What Can Be Done about It?

The good news is that the world hasn’t only changed in ways that  make parent-teacher communication harder. Technology evolved to make communication easier than ever as long as you know the right tools.

Student notification systems are one of the more surprising ways to ease the stress of parent-teacher communication. Text communication via mass text messages, voice calls, and emails, also play important roles in the process.

Student Notification Systems

One of the best ways to communicate well with parents is to communicate well with their kids. Using a student notification system allows you to keep your students informed of class events and deadlines.

There are two main benefits of having informed students.

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The first is that they can tell their parents what they need to know. You won’t have to communicate with each parent directly, because they’ll hear much of the information from their children.

The second benefit is that kids who are reminded regularly of what’s going on often do better in school. If you remind kids of due dates, they may not wait until the day before a project is due to tell a parent they need poster board. If you notify kids in advance, they are more likely to dress appropriately for a class field trip.

When their kids are doing better, most parents feel more at ease. They have fewer complaints or negative feedback because their kids are learning and thriving when they’re at school.

text communication, student notification system

Text Communication with Parents

Mass text messages

can be another important part of keeping parents informed. Text communication is instant, visual, and two-way, making it ideal for consistent use with parents.

The vast majority of your students’ parents have cell phones. Text communication caters to this popularity. Text communication also allows you to send a message to all of the parents at once, allowing you to get last-minute news out faster.

Texts can be delivered to smart phones or less advanced cell phones. Additionally, text communication can be used to gather responses, including poll results or further questions.

You can also send pictures, videos, maps, or links in text messages, making them an easy way to share classwork examples or grading information.

As an added bonus, texts can be read to recipients as audio if they prefer that method. They can also be read or written regardless of noise level or voice quality, or saved for later if the recipient is busy. Unless the recipient deletes the message, the information is available at any time.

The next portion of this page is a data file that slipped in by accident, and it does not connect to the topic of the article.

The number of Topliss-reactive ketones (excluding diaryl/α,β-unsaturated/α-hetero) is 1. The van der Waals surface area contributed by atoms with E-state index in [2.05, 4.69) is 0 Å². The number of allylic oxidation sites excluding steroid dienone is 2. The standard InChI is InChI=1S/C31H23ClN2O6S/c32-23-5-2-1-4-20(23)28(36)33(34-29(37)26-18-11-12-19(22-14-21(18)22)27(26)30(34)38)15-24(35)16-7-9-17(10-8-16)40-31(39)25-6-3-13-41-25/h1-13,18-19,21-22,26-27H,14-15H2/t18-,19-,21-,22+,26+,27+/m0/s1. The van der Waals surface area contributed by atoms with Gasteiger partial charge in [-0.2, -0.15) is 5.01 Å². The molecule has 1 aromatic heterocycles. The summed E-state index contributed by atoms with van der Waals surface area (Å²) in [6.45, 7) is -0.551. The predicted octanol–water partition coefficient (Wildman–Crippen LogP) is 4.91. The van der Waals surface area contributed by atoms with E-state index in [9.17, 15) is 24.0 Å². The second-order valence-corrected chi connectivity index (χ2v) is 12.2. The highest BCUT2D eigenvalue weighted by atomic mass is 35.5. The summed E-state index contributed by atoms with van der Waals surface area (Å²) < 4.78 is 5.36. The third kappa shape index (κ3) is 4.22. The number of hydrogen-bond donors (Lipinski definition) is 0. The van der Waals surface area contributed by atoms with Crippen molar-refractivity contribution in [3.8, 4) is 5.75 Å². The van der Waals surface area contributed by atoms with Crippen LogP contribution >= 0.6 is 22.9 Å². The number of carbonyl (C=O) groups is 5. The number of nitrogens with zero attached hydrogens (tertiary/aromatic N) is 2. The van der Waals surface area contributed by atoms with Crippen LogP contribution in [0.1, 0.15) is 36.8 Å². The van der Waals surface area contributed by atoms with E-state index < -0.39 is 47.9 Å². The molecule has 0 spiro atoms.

Voice Communication with Parents

Voice broadcasting

is another way to communicate with all of your students’ parents at the same time. Unlike text communication, voice calls require a certain degree of availability — such as a quiet atmosphere — for both the teacher and the parent.

The most beneficial part of voice communication is that you know immediately if the recipient has answered your call. Other than that, many aspects are similar to those of text communication. Voice calls can be used to collect poll responses and send out last minute information.

What voice calls lack is the ability to provide information in multiple forms. A voice call can only provide audio information, and there’s little opportunity for recipients to find out more.

Email Communication with Parents

Email communication is similar to text communication in many ways. The biggest difference is that emails don’t carry the same sense of urgency. People tend to notice and respond to text messages faster.

Additionally, email is probably not ideal for a student notification system. Many kids think that email is outdated, and likely spend more time texting than emailing.

However, emails have the potential to be longer without being difficult to read. Information such as entire newsletters are much better suited to an email format than a text message or voice call.

What Can You Do?

The ideal method for communication between teachers and parents will change depending on class size and makeup, parent and teacher preferences, and even the information that needs to be conveyed. The options above can be a helpful place to start in determining what’s right for your classroom.

Student notification systems, alongside voice and text communication, can be important tools in your toolbox towards building a close knit relationship with your students’ parents.